Spanish Trail Lumber expanding to serve Jackson County

    Mark Skinner | TIMES

    After Hurricane Michael, the timber industry took a huge hit. But local timber farmers say the future of the industry is looking bright. Spanish Trails Lumber is based out of Marianna, is moving forward with expanding its factory. Spanish Trail wasted no time in bouncing back and making sure the county’s timber producers were in a position to bounce back. Hurricane Michael left roughly 72 million tons of timber rotting on the ground. Nearly a year later, and one local lumber manufacturer is using new technology to salvage all that they’ve lost.
    The company harvests timber and sells it on a global level. Following Hurricane Michael, Spanish Trail Lumber General Manager Ross Jackson said, “We’re going to Tennessee, we’re going to Virginia, we’re going to Texas and of course Georgia and Alabama and we’re competing with wood that’s manufactured around the world.”
    Hurricane Michael destroyed most of their supply. The U.S. Forest Service deeming the damage as catastrophic, “A lot of people have 40-50 acres and they like to hunt on it but you can’t even walk through it,” Jackson said.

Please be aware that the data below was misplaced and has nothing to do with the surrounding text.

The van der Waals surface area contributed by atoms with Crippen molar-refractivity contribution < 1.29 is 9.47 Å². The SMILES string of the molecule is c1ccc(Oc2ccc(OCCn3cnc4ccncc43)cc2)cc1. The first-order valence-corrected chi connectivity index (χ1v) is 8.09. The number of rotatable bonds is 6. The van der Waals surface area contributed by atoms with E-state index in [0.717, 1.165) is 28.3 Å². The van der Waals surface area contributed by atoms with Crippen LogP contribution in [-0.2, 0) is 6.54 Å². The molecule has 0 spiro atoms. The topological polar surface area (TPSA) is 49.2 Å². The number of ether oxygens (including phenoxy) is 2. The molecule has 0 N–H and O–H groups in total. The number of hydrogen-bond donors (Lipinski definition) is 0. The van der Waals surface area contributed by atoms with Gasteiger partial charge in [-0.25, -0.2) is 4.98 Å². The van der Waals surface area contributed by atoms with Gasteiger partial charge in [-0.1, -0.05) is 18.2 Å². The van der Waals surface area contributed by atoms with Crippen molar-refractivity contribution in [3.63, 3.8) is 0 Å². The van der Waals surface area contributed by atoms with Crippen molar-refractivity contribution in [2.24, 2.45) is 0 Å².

At that time Jackson said he knew they had to find a solution so the company decided to take a leap and invest in equipment never used before the storm in the Southeast. That was an expense his company undertook because they believed in their company and the ability for the panhandle to rebound.
    The machine they invested in, referred to as a Ponsse Scorpion King, can navigate through all the debris the storm left behind.
    Jackson said saving the timber industry is not just about the economy, it’s about the future of our state as we know it.
    This past week the company broke ground on a 23,000 square foot expansion as well as hiring more employees. While some believe the timber industry is faltering, they say that demand is steadily increasing. Spanish Trail continues to do business with companies from across the tri-state area, showing there is indeed a demand.
    The manufacturer began construction Wednesday morning and the new facility is expected to be finished by the end of the month, “We’ve assessed the damage and looked out and there’s plenty of timber available for a company such as us. This project is a little bit over a million dollars. We certainly believe in this area, this facility, and we’re prepared to invest in Jackson County,” said Jackson.
    The company will be hiring both skilled and unskilled workers to help them get the local industry back to pre-storm conditions.
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